Five anonymous closeted gay college basketball coaches have spoken to Outsports about homophobia in the game and forced lifestyle contracts that are driving them to suicidal thoughts and out of the profession.
One of the anonymous players says that although the National College Athletic Association and many sports corporations have attacked Indiana’s anti-gay law, they “have been perennially silent about the tacit and overt discrimination being levied against gay people in college basketball on a daily basis.”
“As the rest of the nation moves toward inclusion in the workplace, discrimination in college basketball is taking a heavy toll.
“That toll was present in all of the conversations I had with closeted gay college basketball coaches in Indianapolis and since. Each expressed outright pain they felt living a lie in college basketball. Yet they say that lie has been mandated by coaches, administrators and school policies that at best turn a blind eye to homophobia and at worst promote it.”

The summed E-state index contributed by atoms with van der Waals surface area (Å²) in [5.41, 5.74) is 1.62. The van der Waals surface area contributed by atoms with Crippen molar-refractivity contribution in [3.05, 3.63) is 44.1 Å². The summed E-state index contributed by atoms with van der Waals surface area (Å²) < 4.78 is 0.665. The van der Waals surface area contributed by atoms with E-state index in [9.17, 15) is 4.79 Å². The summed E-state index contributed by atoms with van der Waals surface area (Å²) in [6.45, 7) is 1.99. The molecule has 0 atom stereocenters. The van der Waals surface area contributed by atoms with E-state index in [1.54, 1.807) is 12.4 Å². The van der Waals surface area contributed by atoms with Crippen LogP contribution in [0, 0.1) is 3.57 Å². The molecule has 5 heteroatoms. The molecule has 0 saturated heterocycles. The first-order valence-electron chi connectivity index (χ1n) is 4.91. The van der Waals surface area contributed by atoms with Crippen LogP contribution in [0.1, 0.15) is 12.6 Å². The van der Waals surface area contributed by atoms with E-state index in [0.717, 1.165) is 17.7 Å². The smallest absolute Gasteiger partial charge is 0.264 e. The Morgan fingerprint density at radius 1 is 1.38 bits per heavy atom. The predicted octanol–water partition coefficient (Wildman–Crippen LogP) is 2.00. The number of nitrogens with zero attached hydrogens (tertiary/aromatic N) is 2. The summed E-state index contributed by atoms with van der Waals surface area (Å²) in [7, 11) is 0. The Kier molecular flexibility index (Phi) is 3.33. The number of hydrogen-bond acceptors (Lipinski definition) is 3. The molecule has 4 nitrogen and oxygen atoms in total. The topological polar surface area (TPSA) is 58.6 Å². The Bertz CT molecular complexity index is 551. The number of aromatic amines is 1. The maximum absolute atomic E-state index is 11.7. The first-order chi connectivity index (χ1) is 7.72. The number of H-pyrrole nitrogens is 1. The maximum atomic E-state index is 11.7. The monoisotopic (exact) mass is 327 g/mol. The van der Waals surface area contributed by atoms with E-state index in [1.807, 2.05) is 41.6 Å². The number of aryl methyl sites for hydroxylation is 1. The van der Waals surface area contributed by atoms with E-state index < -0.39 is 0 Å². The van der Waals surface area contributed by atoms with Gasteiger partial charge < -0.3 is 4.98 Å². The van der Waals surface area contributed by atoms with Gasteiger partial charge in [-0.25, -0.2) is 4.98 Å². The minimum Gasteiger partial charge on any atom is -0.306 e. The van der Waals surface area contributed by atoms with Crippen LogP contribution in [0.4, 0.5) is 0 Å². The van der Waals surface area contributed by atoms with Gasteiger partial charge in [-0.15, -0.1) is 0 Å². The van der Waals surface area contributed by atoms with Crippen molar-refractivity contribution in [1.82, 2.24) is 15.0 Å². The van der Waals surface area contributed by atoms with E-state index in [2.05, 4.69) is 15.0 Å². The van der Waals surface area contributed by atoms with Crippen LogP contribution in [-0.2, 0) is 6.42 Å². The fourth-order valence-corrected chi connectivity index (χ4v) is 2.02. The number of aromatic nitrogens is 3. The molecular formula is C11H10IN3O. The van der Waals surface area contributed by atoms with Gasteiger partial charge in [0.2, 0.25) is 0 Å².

Jim, an assistant at a Division 1 school, says he hit rock bottom because of “a team atmosphere built around years of anti-gay comments by coaches and team members.” His team “was engaged in homophobia so rampant that it drove him to that brink of suicide.”
"I think about coming out every day. I want to do it every single day. I try to get myself prepared to do it every single day. But that fear of breaking those relationships or losing my job or losing recruits, it just kills me.
"When I get to be around the gay community and my friends, and when I'm home with my friends, that feeling is just becoming way more important to me than holding onto this job. I love the game but I need to have an authentic life.
"If I can't come out soon, I'm going to have to leave the sport. I can't do this much longer."
Watch Andrew Goldstein (above), the first openly gay American male team-sport professional athlete, explain "Why It Is No Longer OK To Say 'Fag' and 'That's So Gay,'" AFTER THE JUMP…